Are You Asking the Right Questions to Guide and Keep Staff Accountable?

Guide With Coaching Questions From 4 Categories to Keep Them Accountable

Start With Open-Ended Questions

Closed (forced-choice) questions often shut people down—or at best, they gain agreement. Closed questions do little to put you inside another person’s head. If you want new information and fresh thinking, start with open-ended questions—those that call for more than a short answer of a word or two. Open-ended questions typically start with why, how, what, to what degree, describe.

Examples: “In what way do you mean?” “Will you describe that situation in more detail?” “How so?” “What would you say is the best way to go about doing that?” “What’s your reaction so far to the plans you’ve heard from Rebecca?” “How committed do you think your team is to this initiative?”

Ask Follow-Up Probes

Don’t stop with just one or two questions to understand where someone stands on an issue. Probe several layers: “Why is that?” “When does that happen?” “How much do you estimate that might cost?” “What are the exceptions to what you just said?” “Why do you think most of your team feels that way?” “If that’s the case, how do you think this attitude developed?” “At what point did you start to notice this change in the department?”

Ask Questions to Separate Fact From Opinion

Often it’s difficult to tell which is which. You might have to ask the speaker to distinguish facts from opinions: “Specifically what experience or incident are you referring to?” “Would all experts agree with the conclusions you’ve stated?” “What are some of the differing opinions from other experts on this?”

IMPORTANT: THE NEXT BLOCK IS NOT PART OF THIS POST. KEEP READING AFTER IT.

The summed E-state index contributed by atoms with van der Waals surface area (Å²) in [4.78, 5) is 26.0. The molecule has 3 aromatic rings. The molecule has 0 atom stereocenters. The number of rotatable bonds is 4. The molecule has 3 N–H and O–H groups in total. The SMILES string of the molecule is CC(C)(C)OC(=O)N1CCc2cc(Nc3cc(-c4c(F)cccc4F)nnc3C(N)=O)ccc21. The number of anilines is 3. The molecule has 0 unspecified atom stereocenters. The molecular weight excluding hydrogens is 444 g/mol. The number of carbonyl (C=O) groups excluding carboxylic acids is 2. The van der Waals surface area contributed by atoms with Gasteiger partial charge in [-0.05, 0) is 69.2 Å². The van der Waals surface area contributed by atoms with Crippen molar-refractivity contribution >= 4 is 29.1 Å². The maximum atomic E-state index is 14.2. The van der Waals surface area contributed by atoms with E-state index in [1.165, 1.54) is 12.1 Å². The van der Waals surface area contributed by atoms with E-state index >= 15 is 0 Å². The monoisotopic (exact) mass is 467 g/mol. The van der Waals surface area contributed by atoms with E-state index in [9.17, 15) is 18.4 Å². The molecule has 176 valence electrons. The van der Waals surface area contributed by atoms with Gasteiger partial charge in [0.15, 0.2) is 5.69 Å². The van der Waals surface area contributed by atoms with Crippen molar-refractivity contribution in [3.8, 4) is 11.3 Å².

You may even have to ask bluntly (although your tone shouldn’t sound challenging): “What’s your source on that?” “Do you know that’s a fact, or do you think that’s a fact?” “Would you please forward to me those statistics (or that study, that article, that link)?”

Ask for Collaboration or Disagreement

Help the other person to consider other viewpoints with these guiding questions: “Who else do you think agrees with you on that?” “Have you thought about who might disagree with you on that approach?” Such questions have the added benefit of airing a different viewpoint for others in a group to hear even though the speaker may not originally be forthcoming with alternative opinions.

To put it succinctly: Asking the right questions is to a discussion what a foundation is to a skyscraper. With the right questions, the conclusions will be built to last.

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